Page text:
QoS on the WAN

Unanswered Question
Mar 26th, 2007

This is the current QoS configuration on my WAN edge

policy-map MPLS-EDGE

class MPLS-VOICE

priority percent 25

class-map match-any MPLS-VOICE

match ip dscp ef

match ip precedence 5

int fa 0/1

bandwidth 4096

service-policy output MPLS-EDGE

When i do a priority percent 25, does my scavenger class gets the remaining 75% or should i explicitly add another class like the one mentioned below

class-map match-all Scavenger

match access-group 100

access-list 100 permit ip any any

policy-map MPLS-EDGE

class MPLS-VOICE

priority percent 25

Class Scavenger

Bandwidth percent 65

Narayan

I have this problem too.
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tdrais Mon, 03/26/2007 - 07:16

There is a class called class-default that will get anything that is not committed to anything else. There is no need to configure one since you can put any options in that class.

I suspect the example you give will not work as you intend. The percent keyword works off the bandwidth statement. This will cause in your case 1024k to be reserved. The issue is this is really only 10% if a fast ethernet interface. The bandwidth statement does not have any effect on how much data actually passes though a interface.

To avoid issues with routing protocols like OSPF and to not get confusing reports from tools that use this number to calculate utilization I would always set the bandwidth correctly and make my QoS setting correspond.

If you intention was to limit the traffic using the bandwidth statement you will need to use a traffic shaper to limit the traffic to 4 m and then apply the QoS within the shaping.

royalblues Mon, 03/26/2007 - 07:49

Tim,

Does the class default maps the remianing 75% of the bandwidth to it?

Actually i have an 4 MB MPLS circuit connecting to the fastethernet interface (ehthernet handoff) and that is why the bandwidth statement.

My topology looks something like this

Access---Core/distribution---WAN edge router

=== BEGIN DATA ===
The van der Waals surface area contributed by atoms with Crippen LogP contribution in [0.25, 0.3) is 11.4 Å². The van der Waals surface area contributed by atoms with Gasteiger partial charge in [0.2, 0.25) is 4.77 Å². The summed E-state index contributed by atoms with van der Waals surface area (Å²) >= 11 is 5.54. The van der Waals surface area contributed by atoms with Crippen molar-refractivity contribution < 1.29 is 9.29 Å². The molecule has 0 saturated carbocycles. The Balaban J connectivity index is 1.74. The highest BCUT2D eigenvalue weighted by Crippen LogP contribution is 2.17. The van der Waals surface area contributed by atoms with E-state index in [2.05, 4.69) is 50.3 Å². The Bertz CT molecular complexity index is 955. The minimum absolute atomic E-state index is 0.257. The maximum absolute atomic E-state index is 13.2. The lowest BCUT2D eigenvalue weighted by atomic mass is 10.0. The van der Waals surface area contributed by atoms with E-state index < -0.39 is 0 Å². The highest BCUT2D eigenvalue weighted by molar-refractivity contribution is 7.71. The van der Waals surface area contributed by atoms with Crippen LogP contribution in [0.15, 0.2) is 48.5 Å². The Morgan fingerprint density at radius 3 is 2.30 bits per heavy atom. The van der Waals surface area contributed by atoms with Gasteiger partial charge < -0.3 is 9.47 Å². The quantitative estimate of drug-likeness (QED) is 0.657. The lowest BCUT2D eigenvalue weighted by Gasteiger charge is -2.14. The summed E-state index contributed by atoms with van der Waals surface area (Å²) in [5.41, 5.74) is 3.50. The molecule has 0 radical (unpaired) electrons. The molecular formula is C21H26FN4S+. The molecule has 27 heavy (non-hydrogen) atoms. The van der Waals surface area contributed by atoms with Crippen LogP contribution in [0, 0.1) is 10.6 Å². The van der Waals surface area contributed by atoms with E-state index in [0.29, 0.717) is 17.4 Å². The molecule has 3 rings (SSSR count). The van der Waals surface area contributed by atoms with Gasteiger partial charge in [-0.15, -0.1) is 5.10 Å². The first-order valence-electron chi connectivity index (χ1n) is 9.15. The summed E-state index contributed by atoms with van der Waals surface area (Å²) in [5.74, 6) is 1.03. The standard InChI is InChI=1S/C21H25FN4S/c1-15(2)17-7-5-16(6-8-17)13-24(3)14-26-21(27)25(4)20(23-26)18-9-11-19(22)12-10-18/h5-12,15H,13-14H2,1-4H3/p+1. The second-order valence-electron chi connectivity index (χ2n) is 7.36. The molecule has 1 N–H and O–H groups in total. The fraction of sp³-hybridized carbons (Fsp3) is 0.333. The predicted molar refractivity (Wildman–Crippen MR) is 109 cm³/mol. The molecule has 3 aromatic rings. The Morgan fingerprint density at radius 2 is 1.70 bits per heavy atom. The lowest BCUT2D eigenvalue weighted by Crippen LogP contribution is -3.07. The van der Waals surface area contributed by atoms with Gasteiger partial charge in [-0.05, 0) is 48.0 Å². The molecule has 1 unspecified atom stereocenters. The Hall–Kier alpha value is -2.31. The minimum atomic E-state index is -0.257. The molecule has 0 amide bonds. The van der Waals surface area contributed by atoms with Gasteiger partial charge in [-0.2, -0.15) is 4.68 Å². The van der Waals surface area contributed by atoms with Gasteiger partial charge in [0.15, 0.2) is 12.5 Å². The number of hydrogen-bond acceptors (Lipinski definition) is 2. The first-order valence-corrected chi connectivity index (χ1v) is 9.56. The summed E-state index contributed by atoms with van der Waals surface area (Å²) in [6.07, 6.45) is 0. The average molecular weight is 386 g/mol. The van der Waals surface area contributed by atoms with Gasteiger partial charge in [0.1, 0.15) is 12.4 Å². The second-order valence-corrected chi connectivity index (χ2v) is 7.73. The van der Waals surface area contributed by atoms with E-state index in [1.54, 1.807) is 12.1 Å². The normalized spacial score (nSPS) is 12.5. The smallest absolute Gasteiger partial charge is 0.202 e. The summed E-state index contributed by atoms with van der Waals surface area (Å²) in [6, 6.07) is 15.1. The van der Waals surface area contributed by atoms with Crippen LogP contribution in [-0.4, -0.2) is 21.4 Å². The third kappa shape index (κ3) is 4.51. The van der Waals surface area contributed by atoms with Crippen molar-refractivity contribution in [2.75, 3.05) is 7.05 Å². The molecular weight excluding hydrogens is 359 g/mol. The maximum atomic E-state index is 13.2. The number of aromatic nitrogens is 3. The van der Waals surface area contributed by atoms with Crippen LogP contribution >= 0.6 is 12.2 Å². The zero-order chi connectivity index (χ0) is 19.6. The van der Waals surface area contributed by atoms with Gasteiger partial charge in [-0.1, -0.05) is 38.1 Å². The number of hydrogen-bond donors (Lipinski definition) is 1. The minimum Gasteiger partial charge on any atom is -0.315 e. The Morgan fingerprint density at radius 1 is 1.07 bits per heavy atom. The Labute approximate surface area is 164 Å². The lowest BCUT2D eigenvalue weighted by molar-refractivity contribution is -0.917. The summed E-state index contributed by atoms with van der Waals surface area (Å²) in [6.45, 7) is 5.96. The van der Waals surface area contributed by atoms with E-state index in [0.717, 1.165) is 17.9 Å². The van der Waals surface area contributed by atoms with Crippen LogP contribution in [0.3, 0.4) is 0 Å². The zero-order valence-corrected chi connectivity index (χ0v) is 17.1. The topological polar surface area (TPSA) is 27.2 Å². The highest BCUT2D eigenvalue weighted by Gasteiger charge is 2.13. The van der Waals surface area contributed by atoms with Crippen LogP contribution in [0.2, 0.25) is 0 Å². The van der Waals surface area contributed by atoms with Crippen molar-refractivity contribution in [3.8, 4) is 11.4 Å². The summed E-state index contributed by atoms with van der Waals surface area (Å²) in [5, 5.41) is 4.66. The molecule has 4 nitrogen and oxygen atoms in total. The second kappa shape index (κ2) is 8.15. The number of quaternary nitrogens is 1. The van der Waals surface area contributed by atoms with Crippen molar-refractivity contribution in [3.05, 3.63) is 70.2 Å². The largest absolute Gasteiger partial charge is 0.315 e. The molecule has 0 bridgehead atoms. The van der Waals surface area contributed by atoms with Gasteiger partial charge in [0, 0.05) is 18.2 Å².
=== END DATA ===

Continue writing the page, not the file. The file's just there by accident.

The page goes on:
I am planning to mark all the voice traffic to DSCP ef and the rest to scavenger class at the core switch and forward it across.

Narayan

tdrais Mon, 03/26/2007 - 09:46

Other than a small amount of router traffic that is not in any class all traffic that does not fall in another class goes into the default class.

In your case it is confusing to say 75% but in a very broad sense it will. Since the ethernet port can run at 100m and you have reserved 1m (ie 25% of 4096k) the remaining 99m goes into class default which is 99%. So you reserved 1m which is 1% of the interface but 25% of the declared bandwidth. I tend to use explict reservations when I do priority queueing rather than percent to avoid someone changing my bandwidth to try to influence the routing and screwing up the QoS.

In your case as long your MPLS provider will honor you EF markings and you have at least 1m of guarenteed low latency in your contract it will work. If you were to send 10m of traffic for a sustained time the provider should always pass the 1m voice traffic and drop up to 7m of the other. If your MPLS provider limits you to 4m before it looks at the packet markings you could have issues.

I tend to like to control which traffic is dropped myself so I would shape the traffic to 4m before it left my router.

To limit the traffic to 4m you would do

policy-map shape01

class class-default

shape average 4000000

service policy MPLS-EDGE

You would apply the shape01 to the fast ethernet interface.

Even the above example is using the class-default which since there are no other class statements is 100%.

With the shaping in place your priority class still has 1m but the class-default within your MPLS-EDGE policy is now limited to 3m which is correctly corresponds to 75% if you want to look at the number that way.

royalblues Mon, 03/26/2007 - 10:17

Thanks Tim,

Mostly i think the service provider rate limits the bandwidth before looking at the packet markings.

I always run into issues even with 3-4 calls during peak utilization

So should i reconfigure the QoS to something like this

policy-map MPLS-EDGE

class MPLS-VOICE

priority percent 25

class-map match-any MPLS-VOICE

match ip dscp ef

match ip precedence 5

int fa 0/1

bandwidth 4096

shape average 4000000

service-policy output MPLS-EDGE

I think my QoS settings are anyway not getting implemeted properly as i always receive complaints during peak traffic.

I have 8 different sites connecting to the MPLS cloud each at a different rate. I think i should shape the traffic at each location to the bandwidth limited by the provider.

I can provide the network topolgy if you want.

Narayan

tdrais Mon, 03/26/2007 - 11:15

That is more or less correct. I don't think you can apply the shaping directly to the interface.

This is a document discussing how to apply QoS to a ethernet subinterface. It is done the same way on a physical interface.

http://www.cisco.com/en/US/tech/tk543/tk545/technologies_tech_note09186a0080114326.shtml

Look at the example under the title

Applying a Hierarchical Policy

This is similar to your case.

royalblues Wed, 03/28/2007 - 09:07

Tim,

That was a typo.. i would shape the traffic via a policy & a Class.

Mostly when i read about shaping it mentioned as to be used for non real time traffic. so if i use priority as well as the shape command, would it affect my VoIP traffic if the interafce starts queuing the voice packets

Narayan

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